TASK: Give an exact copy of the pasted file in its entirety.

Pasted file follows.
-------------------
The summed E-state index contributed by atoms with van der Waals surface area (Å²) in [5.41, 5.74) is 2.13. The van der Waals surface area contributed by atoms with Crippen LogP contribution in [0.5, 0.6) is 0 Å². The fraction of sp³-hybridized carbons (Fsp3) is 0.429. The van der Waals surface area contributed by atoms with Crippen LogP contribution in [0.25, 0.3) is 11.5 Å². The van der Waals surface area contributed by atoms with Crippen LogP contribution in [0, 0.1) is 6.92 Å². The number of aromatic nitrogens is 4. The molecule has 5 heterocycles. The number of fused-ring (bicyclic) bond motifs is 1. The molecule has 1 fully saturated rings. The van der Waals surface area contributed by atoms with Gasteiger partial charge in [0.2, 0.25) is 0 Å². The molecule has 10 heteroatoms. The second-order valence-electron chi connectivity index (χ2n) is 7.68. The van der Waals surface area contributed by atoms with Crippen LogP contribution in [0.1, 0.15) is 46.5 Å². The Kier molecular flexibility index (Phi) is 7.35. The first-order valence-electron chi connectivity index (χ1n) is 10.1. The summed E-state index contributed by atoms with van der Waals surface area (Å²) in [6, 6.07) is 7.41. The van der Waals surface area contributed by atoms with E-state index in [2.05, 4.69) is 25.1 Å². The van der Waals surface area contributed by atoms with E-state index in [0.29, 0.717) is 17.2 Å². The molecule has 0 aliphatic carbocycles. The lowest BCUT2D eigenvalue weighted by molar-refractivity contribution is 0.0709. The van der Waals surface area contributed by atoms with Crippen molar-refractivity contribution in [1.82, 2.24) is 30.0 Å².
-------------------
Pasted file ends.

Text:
The summed E-state index contributed by atoms with van der Waals surface area (Å²) in [5.41, 5.74) is 2.13. The van der Waals surface area contributed by atoms with Crippen LogP contribution in [0.5, 0.6) is 0 Å². The fraction of sp³-hybridized carbons (Fsp3) is 0.429. The van der Waals surface area contributed by atoms with Crippen LogP contribution in [0.25, 0.3) is 11.5 Å². The van der Waals surface area contributed by atoms with Crippen LogP contribution in [0, 0.1) is 6.92 Å². The number of aromatic nitrogens is 4. The molecule has 5 heterocycles. The number of fused-ring (bicyclic) bond motifs is 1. The molecule has 1 fully saturated rings. The van der Waals surface area contributed by atoms with Gasteiger partial charge in [0.2, 0.25) is 0 Å². The molecule has 10 heteroatoms. The second-order valence-electron chi connectivity index (χ2n) is 7.68. The van der Waals surface area contributed by atoms with Crippen LogP contribution in [0.1, 0.15) is 46.5 Å². The Kier molecular flexibility index (Phi) is 7.35. The first-order valence-electron chi connectivity index (χ1n) is 10.1. The summed E-state index contributed by atoms with van der Waals surface area (Å²) in [6, 6.07) is 7.41. The van der Waals surface area contributed by atoms with E-state index in [2.05, 4.69) is 25.1 Å². The van der Waals surface area contributed by atoms with E-state index in [0.29, 0.717) is 17.2 Å². The molecule has 0 aliphatic carbocycles. The lowest BCUT2D eigenvalue weighted by molar-refractivity contribution is 0.0709. The van der Waals surface area contributed by atoms with Crippen molar-refractivity contribution in [1.82, 2.24) is 30.0 Å².